This talk felt a bit like it was flying in the wind of most new thinking at the moment (although to be fair – this is partly what Lorenzo has now put on his website below) which is to keep your database tier minimally loaded as it’s the part that has most issues with vertical and horzontal scalability (keep most of the CPU load in the web app tier as its easier to add more nodes there).

Slides available at:
http://www.alberton.info/talks

Legacy Code Talk by Ibuildings
doxygen – code documentation for any language not just PHP

ctags.sourceforge.net

BOUML bouml.free.fr (reverse engineering capabilities)

phpcs – Codesniffer (part of PhpUnderControl)

Thoughts for tackling older PHP4 based projects and code bases – get them in Source Control, start to apply Continous Integration type approaches.

Suggestions made around
Full isolation (separate server)
Using wrapper classes
Possible code rewriting routes for legacy code:
Going from random mix of PHP business logic and HTML outputting to neater procedural based code
Procedural to OO
OO to full OO

CouchDB
Early sight of the possible future of web application data persistance and replication. Interesting that CouchDB makes uses of HTTP as the connecting protocol. Might be possible (but probably not desirable apart from specific cases) in the future to create web applications that are JS direct to CouchDB in certain cases?

http://couchdb.apache.org/

Web and mobile application monetisation models / Paypal X

Paypal appear to be launching a new platform / API

  • Adaptive Payments
  • Pay multiplerecipients at once
  • Partnership
  • Chained payments (e.g. commission based payments)

Bit disappointed by this one as it was about PayPal’s API (https://www.x.com) rather than strategies for monetisation which is what the title lead me to believe.

Web Services Best Practise
At the beginning lots of stuff about basic HTTP (eg HTTP headers, Verbs)that ever developer should know about.

Lorna (also from iBuildings) who gave this talk seems to have a bit of a sarcastic talking down to you type tone I found slightly annoying – maybe she gives training to newbies all the time or something. Or maybe I was just tired. She had some interesting things to say about Web Services design particularly towards the end of her talk. The talk was caveated as being a bit of “a rant” and it was exactly that in places – felt like she was having a go at everyone a lot of the time!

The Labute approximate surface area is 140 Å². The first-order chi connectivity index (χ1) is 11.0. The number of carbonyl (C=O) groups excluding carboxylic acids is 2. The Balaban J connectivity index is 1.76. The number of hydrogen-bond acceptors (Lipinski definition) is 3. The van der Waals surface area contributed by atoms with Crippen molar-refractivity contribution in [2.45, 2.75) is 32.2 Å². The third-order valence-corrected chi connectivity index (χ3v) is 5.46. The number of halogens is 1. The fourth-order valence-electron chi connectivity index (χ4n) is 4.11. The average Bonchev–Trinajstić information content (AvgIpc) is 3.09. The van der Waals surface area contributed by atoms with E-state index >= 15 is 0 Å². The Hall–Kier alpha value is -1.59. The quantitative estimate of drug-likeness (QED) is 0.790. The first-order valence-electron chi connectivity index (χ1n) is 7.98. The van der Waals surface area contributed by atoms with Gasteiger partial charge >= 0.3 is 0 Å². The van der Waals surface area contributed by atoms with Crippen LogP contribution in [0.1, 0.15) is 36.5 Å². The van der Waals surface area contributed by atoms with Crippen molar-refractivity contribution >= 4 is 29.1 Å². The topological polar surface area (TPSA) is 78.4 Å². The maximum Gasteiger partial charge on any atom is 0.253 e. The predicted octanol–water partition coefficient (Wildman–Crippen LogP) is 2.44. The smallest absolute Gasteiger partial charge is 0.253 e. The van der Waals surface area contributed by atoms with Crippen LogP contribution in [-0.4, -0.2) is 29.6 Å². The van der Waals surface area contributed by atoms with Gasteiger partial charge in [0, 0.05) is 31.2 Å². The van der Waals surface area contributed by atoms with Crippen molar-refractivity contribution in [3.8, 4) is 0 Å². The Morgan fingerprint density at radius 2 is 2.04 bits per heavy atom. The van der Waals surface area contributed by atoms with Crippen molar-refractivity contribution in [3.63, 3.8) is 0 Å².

Beers at the end sponsored by Facebook were a nice touch though, although I only had time to grab a quick one whilst chatting to Mark Schaschke from iBuildings and a couple of guys from my previous company. Think next year I will sit this one out to allow more developers to attend as think they will get more value out of it.



May 17, 2009
Filed Under (Open Source, Technology, Web Development, Wireless) by Ollie Cronk on 17-05-2009

One of my projects at the moment is to look at our options for building SMS enabled web applications (specifically for us around our Zend Framework based apps). Both for data capture (Inbound) and as an alerting / notification system (Outbound).

Thought I’d pull together some of my thoughts and reference material [not exhaustive or complete yet] in case its of use to anyone else in a similar situation. But first I’d like to thank my good friend Jem who helped identify some different angles on this…

Research Material:

As always the first place to start is Google and Wikipedia – http://en.wikipedia.org/wiki/SMS and http://en.wikipedia.org/wiki/SMS_gateways

LinkedIn Q&A is a great reference – here are a few relevant threads that I came across (you’ll probably need a Linkedin.com account to get to these) there are lots more if you search around with SMS related keywords.

Implementation Options:

There are 2 main options – and as always its the struggle between D.I.Y and DRY (Don’t Repeat Yourself – or my version DRY-OFF – DRY or others [for f sake? I just wanted it to be OFF as it sounded better; anyway I’ll shut up now!])

Roll your own

The Kannel FAQ covers this point quite well – http://www.kannel.org/faq.shtml#1.2

pros – complete control over messaging and ability to iron out any kinks in connectivity etc, potentially cheaper to run / only costs you what you use (rather than having to buy credits)

cons – more complex to setup in the first place, need to buy & setup some hardware somewhere etc

Useful article on Kannel on Ubuntu with PHP5: http://www.chipmunkninja.com/Setting-up-Configuring-and-Using-13@

Outsourced

Pros – ease of getting it up and running if the integration API (eg HTTP, XML/E-mail based) is easy to pick up

Cons  – my concern around these guys is how do you how good they are – will they disappear tomorrow? What gateways are they using, how reliable are their channels etc.

Guide to Gateways (US focused) but has some nice general considerations) http://www.developershome.com/sms/howToChooseSMSGateway.asp This site also has a really nice comparison table – which you could also use as a template for doing your own matrix/scoring comparisions of these services.

We will probably go with a combination of the 2 options – using our own system for the development of services (as we have greater control) and then making use of a partner once the message volumes go above what is finanically viable/scalable in house…

Once the technical bit is out of the way you then need to consider the usability and process flow around the app – eg if users are sending in data, queuing, acknowledging their submissions, correcting mistakes etc…

Hope to post more on this topic if I get the opportunity! If anyone has any insights or good resources on this topic then by all means please comment on this post!

Thanks



December 16, 2008
Filed Under (Environment, Technology) by Ollie Cronk on 16-12-2008

Some sites that I found interesting recently…

I’ve been looking at quite a lot of Green IT/Business type issues recently www.climatechangecorp.com is a good site (even if it does heavily promote its events on the content).